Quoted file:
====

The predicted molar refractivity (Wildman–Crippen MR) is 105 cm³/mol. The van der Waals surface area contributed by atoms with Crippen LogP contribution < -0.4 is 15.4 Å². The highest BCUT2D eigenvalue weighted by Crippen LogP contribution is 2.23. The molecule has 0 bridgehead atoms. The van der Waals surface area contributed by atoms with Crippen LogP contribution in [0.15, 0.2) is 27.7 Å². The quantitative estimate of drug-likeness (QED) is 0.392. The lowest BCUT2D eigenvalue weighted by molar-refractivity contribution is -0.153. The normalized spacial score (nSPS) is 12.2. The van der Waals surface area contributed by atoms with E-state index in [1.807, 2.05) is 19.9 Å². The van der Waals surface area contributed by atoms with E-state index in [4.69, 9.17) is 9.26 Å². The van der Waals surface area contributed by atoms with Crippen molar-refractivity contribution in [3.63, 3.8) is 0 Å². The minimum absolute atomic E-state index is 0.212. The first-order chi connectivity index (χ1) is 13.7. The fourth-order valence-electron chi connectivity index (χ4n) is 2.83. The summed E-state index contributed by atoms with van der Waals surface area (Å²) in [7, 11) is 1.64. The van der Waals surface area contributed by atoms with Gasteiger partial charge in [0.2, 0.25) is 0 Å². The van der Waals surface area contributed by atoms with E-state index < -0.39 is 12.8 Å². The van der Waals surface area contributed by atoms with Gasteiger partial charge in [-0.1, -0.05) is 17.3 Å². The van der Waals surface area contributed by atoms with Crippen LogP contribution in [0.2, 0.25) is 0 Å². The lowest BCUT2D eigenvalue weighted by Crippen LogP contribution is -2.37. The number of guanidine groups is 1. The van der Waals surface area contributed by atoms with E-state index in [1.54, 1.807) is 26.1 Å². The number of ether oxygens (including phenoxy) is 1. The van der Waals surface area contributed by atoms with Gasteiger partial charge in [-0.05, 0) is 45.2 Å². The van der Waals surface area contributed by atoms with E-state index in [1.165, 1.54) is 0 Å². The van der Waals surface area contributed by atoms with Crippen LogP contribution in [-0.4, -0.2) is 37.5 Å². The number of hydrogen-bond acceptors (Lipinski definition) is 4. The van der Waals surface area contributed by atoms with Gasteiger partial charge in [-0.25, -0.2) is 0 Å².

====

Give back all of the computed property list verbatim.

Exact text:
The predicted molar refractivity (Wildman–Crippen MR) is 105 cm³/mol. The van der Waals surface area contributed by atoms with Crippen LogP contribution < -0.4 is 15.4 Å². The highest BCUT2D eigenvalue weighted by Crippen LogP contribution is 2.23. The molecule has 0 bridgehead atoms. The van der Waals surface area contributed by atoms with Crippen LogP contribution in [0.15, 0.2) is 27.7 Å². The quantitative estimate of drug-likeness (QED) is 0.392. The lowest BCUT2D eigenvalue weighted by molar-refractivity contribution is -0.153. The normalized spacial score (nSPS) is 12.2. The van der Waals surface area contributed by atoms with E-state index in [1.807, 2.05) is 19.9 Å². The van der Waals surface area contributed by atoms with E-state index in [4.69, 9.17) is 9.26 Å². The van der Waals surface area contributed by atoms with Crippen molar-refractivity contribution in [3.63, 3.8) is 0 Å². The minimum absolute atomic E-state index is 0.212. The first-order chi connectivity index (χ1) is 13.7. The fourth-order valence-electron chi connectivity index (χ4n) is 2.83. The summed E-state index contributed by atoms with van der Waals surface area (Å²) in [7, 11) is 1.64. The van der Waals surface area contributed by atoms with Gasteiger partial charge in [0.2, 0.25) is 0 Å². The van der Waals surface area contributed by atoms with E-state index < -0.39 is 12.8 Å². The van der Waals surface area contributed by atoms with Gasteiger partial charge in [-0.1, -0.05) is 17.3 Å². The van der Waals surface area contributed by atoms with Crippen LogP contribution in [0.2, 0.25) is 0 Å². The lowest BCUT2D eigenvalue weighted by Crippen LogP contribution is -2.37. The number of guanidine groups is 1. The van der Waals surface area contributed by atoms with E-state index in [1.54, 1.807) is 26.1 Å². The number of ether oxygens (including phenoxy) is 1. The van der Waals surface area contributed by atoms with Gasteiger partial charge in [-0.05, 0) is 45.2 Å². The van der Waals surface area contributed by atoms with E-state index in [1.165, 1.54) is 0 Å². The van der Waals surface area contributed by atoms with Crippen LogP contribution in [-0.4, -0.2) is 37.5 Å². The number of hydrogen-bond acceptors (Lipinski definition) is 4. The van der Waals surface area contributed by atoms with Gasteiger partial charge in [-0.25, -0.2) is 0 Å².